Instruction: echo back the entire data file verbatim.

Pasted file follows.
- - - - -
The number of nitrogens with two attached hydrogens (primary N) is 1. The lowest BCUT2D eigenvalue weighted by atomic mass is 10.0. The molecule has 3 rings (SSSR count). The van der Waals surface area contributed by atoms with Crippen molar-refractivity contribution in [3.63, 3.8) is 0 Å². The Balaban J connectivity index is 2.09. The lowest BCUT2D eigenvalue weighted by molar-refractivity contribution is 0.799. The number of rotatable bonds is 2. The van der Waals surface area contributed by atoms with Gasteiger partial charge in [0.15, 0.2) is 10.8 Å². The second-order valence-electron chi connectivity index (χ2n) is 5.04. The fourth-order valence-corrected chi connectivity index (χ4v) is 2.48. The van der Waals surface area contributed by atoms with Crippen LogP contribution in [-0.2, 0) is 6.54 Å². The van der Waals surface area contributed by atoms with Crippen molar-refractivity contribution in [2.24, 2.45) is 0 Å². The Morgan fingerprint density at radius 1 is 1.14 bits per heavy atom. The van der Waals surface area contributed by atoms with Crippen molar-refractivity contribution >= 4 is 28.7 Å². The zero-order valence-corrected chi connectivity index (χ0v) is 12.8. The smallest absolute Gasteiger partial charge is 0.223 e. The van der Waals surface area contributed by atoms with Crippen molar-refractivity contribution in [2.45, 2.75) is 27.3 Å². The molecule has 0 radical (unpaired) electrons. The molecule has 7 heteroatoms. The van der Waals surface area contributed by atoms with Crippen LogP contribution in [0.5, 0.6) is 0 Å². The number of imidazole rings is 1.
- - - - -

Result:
The number of nitrogens with two attached hydrogens (primary N) is 1. The lowest BCUT2D eigenvalue weighted by atomic mass is 10.0. The molecule has 3 rings (SSSR count). The van der Waals surface area contributed by atoms with Crippen molar-refractivity contribution in [3.63, 3.8) is 0 Å². The Balaban J connectivity index is 2.09. The lowest BCUT2D eigenvalue weighted by molar-refractivity contribution is 0.799. The number of rotatable bonds is 2. The van der Waals surface area contributed by atoms with Gasteiger partial charge in [0.15, 0.2) is 10.8 Å². The second-order valence-electron chi connectivity index (χ2n) is 5.04. The fourth-order valence-corrected chi connectivity index (χ4v) is 2.48. The van der Waals surface area contributed by atoms with Crippen LogP contribution in [-0.2, 0) is 6.54 Å². The van der Waals surface area contributed by atoms with Crippen molar-refractivity contribution in [2.24, 2.45) is 0 Å². The Morgan fingerprint density at radius 1 is 1.14 bits per heavy atom. The van der Waals surface area contributed by atoms with Crippen molar-refractivity contribution >= 4 is 28.7 Å². The zero-order valence-corrected chi connectivity index (χ0v) is 12.8. The smallest absolute Gasteiger partial charge is 0.223 e. The van der Waals surface area contributed by atoms with Crippen molar-refractivity contribution in [2.45, 2.75) is 27.3 Å². The molecule has 0 radical (unpaired) electrons. The molecule has 7 heteroatoms. The van der Waals surface area contributed by atoms with Crippen LogP contribution in [0.5, 0.6) is 0 Å². The number of imidazole rings is 1.